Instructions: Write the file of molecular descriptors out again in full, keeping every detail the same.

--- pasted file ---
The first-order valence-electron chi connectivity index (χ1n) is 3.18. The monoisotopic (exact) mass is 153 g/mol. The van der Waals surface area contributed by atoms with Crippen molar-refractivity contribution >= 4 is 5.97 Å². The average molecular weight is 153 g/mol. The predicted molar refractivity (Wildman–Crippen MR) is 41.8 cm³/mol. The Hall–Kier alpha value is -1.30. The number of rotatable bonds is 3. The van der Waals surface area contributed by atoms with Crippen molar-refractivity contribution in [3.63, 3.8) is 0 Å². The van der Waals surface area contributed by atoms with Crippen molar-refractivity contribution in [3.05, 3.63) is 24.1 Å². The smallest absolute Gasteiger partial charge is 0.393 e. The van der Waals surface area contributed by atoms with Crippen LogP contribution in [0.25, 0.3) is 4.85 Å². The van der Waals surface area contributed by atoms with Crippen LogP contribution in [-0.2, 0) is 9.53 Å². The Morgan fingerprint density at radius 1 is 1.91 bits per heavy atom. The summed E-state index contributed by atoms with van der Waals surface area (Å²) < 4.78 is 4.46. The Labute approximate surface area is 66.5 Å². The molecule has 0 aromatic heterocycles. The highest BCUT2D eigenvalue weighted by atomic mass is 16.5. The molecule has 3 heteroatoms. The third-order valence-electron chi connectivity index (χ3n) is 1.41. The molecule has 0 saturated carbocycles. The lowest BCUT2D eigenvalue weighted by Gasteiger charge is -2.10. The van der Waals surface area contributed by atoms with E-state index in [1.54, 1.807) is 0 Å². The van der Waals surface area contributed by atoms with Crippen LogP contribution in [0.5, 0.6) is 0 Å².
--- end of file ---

The first-order valence-electron chi connectivity index (χ1n) is 3.18. The monoisotopic (exact) mass is 153 g/mol. The van der Waals surface area contributed by atoms with Crippen molar-refractivity contribution >= 4 is 5.97 Å². The average molecular weight is 153 g/mol. The predicted molar refractivity (Wildman–Crippen MR) is 41.8 cm³/mol. The Hall–Kier alpha value is -1.30. The number of rotatable bonds is 3. The van der Waals surface area contributed by atoms with Crippen molar-refractivity contribution in [3.63, 3.8) is 0 Å². The van der Waals surface area contributed by atoms with Crippen molar-refractivity contribution in [3.05, 3.63) is 24.1 Å². The smallest absolute Gasteiger partial charge is 0.393 e. The van der Waals surface area contributed by atoms with Crippen LogP contribution in [0.25, 0.3) is 4.85 Å². The van der Waals surface area contributed by atoms with Crippen LogP contribution in [-0.2, 0) is 9.53 Å². The Morgan fingerprint density at radius 1 is 1.91 bits per heavy atom. The summed E-state index contributed by atoms with van der Waals surface area (Å²) < 4.78 is 4.46. The Labute approximate surface area is 66.5 Å². The molecule has 0 aromatic heterocycles. The highest BCUT2D eigenvalue weighted by atomic mass is 16.5. The molecule has 3 heteroatoms. The third-order valence-electron chi connectivity index (χ3n) is 1.41. The molecule has 0 saturated carbocycles. The lowest BCUT2D eigenvalue weighted by Gasteiger charge is -2.10. The van der Waals surface area contributed by atoms with E-state index in [1.54, 1.807) is 0 Å². The van der Waals surface area contributed by atoms with Crippen LogP contribution in [0.5, 0.6) is 0 Å².